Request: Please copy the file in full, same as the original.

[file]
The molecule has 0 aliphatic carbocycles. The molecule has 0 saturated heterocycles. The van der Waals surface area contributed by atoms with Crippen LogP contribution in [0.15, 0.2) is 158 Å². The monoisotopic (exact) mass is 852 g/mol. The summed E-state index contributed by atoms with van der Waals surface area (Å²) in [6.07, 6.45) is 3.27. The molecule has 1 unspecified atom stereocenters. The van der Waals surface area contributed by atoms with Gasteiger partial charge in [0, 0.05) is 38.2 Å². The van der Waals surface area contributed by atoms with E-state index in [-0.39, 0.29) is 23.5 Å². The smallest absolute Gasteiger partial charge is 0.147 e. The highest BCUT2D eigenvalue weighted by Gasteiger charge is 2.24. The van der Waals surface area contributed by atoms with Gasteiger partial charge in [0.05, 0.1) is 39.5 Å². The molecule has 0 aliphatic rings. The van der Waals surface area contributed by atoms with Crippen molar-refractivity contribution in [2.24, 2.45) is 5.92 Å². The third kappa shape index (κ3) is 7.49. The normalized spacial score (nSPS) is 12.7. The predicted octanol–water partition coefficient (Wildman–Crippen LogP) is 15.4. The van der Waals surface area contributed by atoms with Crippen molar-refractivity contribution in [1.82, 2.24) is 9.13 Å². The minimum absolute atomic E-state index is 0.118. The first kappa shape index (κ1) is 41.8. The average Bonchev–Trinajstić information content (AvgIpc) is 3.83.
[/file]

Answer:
The molecule has 0 aliphatic carbocycles. The molecule has 0 saturated heterocycles. The van der Waals surface area contributed by atoms with Crippen LogP contribution in [0.15, 0.2) is 158 Å². The monoisotopic (exact) mass is 852 g/mol. The summed E-state index contributed by atoms with van der Waals surface area (Å²) in [6.07, 6.45) is 3.27. The molecule has 1 unspecified atom stereocenters. The van der Waals surface area contributed by atoms with Gasteiger partial charge in [0, 0.05) is 38.2 Å². The van der Waals surface area contributed by atoms with E-state index in [-0.39, 0.29) is 23.5 Å². The smallest absolute Gasteiger partial charge is 0.147 e. The highest BCUT2D eigenvalue weighted by Gasteiger charge is 2.24. The van der Waals surface area contributed by atoms with Gasteiger partial charge in [0.05, 0.1) is 39.5 Å². The molecule has 0 aliphatic rings. The van der Waals surface area contributed by atoms with Crippen molar-refractivity contribution in [2.24, 2.45) is 5.92 Å². The third kappa shape index (κ3) is 7.49. The normalized spacial score (nSPS) is 12.7. The predicted octanol–water partition coefficient (Wildman–Crippen LogP) is 15.4. The van der Waals surface area contributed by atoms with Crippen molar-refractivity contribution in [1.82, 2.24) is 9.13 Å². The minimum absolute atomic E-state index is 0.118. The first kappa shape index (κ1) is 41.8. The average Bonchev–Trinajstić information content (AvgIpc) is 3.83.